12/11/2008 - 22:00

Ageing population not saving enough

12/11/2008 - 22:00

Bookmark

Save articles for future reference.

THE average debt per person in Australia is now about $28,000.That's $28,000 for each of the almost 20 million people we have in our great nation.

Ageing population not saving enough

THE average debt per person in Australia is now about $28,000. That's $28,000 for each of the almost 20 million people we have in our great nation.

In spite of how we might apportion this total amount - to government or industry expenditure - the reality is that Australians find it very difficult to save money, either at a public level or a private level. While we are not as badly off as, say, the US in this regard, we need to remember that the US still has the world's largest economy - our economy may or may not correct as quickly.

Lack of savings is a major problem behind what has happened in this global economic crisis. Many countries have gone through significant housing booms during the past decade - Australia has been a part of that. And although countries such as Ireland, and the UK (more specifically London) have enjoyed the property boom, some are now just floundering. It is not unfair to suggest that the source of the current crisis has its roots in the US sub prime crisis - inadequate savings and "Liar" mortgages. But the problems may not end in the US - Australia's savings is as problematic as the US has been. These problems are only of our making - we spend too much rather than save.

In less than 40 years, the Australian population projection is that one out of every four people will be aged 65 years and over. If the traditional retirement age that I grew up with holds true, the first male baby boomers, born in 1946, will retire in three years.

But already the average life expectancy for a surviving partner of a couple turning 65 years of age in 2008 might well be 87 years of age - that's 22 years of retirement living.

While the population of labour force age is projected to grow by just 14 per cent, the number of people aged 55 to 64 is projected to increase by more than 50 per cent over the next two decades. This is expected to be the fastest growing group of labour force age.

From a recent peak of 9.3 per cent (household savings rate as a percentage of disposable household income) in 1990, in 2004 this rate was an alarming -2.6 per cent, and is still just in negative territory in 2006.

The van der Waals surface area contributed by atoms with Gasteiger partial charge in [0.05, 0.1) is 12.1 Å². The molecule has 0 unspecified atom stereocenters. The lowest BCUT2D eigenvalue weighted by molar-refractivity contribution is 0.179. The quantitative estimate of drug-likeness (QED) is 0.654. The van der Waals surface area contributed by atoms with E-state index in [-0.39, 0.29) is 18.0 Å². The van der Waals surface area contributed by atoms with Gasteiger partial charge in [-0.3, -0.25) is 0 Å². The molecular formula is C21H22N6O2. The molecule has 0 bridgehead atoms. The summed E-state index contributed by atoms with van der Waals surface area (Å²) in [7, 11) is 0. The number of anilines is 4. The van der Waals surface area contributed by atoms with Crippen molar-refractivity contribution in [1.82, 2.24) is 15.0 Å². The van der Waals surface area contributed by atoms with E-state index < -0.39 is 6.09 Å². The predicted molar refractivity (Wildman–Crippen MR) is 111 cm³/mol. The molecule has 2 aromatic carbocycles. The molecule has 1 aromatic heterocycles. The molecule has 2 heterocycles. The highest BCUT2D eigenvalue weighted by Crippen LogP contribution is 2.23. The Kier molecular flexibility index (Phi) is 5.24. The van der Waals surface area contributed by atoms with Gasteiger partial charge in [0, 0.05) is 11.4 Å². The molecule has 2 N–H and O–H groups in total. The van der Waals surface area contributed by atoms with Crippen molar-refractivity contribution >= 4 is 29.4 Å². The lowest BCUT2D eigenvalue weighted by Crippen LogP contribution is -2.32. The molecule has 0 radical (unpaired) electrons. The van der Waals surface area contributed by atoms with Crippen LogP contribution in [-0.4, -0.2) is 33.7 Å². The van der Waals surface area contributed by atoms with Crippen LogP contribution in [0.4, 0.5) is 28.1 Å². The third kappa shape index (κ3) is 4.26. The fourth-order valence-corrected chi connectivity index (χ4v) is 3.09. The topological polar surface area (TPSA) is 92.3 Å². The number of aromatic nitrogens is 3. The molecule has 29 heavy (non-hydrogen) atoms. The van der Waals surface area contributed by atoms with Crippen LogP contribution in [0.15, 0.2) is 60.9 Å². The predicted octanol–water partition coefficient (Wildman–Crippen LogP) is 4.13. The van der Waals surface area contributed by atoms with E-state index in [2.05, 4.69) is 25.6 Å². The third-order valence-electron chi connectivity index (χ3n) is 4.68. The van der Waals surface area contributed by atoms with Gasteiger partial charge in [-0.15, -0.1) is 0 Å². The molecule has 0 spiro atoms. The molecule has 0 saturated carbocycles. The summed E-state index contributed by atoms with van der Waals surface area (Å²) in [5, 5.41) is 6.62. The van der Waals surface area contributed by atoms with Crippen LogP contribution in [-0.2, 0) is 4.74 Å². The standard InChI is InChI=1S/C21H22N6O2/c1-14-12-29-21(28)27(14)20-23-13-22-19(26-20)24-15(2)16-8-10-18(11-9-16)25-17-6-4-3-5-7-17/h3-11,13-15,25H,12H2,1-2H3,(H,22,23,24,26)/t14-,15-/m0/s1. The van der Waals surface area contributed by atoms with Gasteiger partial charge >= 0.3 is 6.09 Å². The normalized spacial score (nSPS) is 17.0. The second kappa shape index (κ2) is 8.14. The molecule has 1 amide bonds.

Are there adequate savings being set aside by Australians to ensure that as many people as possible are going to retire in comfort, to buy a first and subsequent home with a better than even chance of being able to meet the mortgage repayments?

The Keating Government Superannuation Guarantee charge requires today that employers set aside a top up of 9 per cent of annual salary for each employee into and approved retirement fund - industry or private sector fund - for the retirement benefit of employees. The intention of this guarantee charge was to reduce Australia's forward reliance on government only paid pensions.

An option worth considering is related to two inputs into the Superannuation Guarantee Charge (SGC) system.

- The immediate next minimum fair wage review to be offset entirely by employers providing a further 3 per cent contribution to the super funds (that is, raising the charge from 9 per cent to 12 per cent), with employees foregoing an increase in the next minimum wage case in lieu of additional superannuation contributions.

- Four successive years of increase by an additional 1 per cent each year over four years from employer contributions (again offset against a wage increase*), plus either of: an additional 1 per cent from employees through taxation collections; or an additional 1 per cent from employers offset from a same amount saving in fringe benefits taxation from the company. This makes a total of 20 per cent of salary contribution to superannuation - up to 16 per cent by the employer without assistant (up from 9 per cent), and 4 per cent either from the employee or from equivalent tax relief to the employer.

*For example, if the subsequent wage increase is 2 per cent, an amount equivalent to 1 per cent is allocated to SGC, and the other 1 per cent going to the employee as a wage increase. Some might consider this to be unfair, but there are two comments that should be noted:

1) I reiterate that we desperately need to save; and

2) Japan has accommodated such hardship for some years - they have had zero or negative growth for almost a decade, and people have learned to restructure their personal lifestyles accordingly.

The effect of greater savings will assist the reduction of overall national debt, and better prepare people for what might be a very lengthy period of retirement.

This will also provide ample recurrent income during retirement from which a long-term care fund can be partitioned to be used as user-pays aged care.

While the accessibility to capital contribution by a client is still to be determined, we are creating here a de facto long-term care insurance fund that should ensure that, over time, dependence on government subsidy for those with means diminishes, while providers gain the benefit of appropriate levels of income from their residents that adequately off sets the cost of care.

- Wayne Belcher is chief executive of The Bethanie Group Inc and has just completed the Advanced Management Program at Wharton Business School in Philadelphia.

STANDING BY BUSINESS. TRUSTED BY BUSINESS.

Subscription Options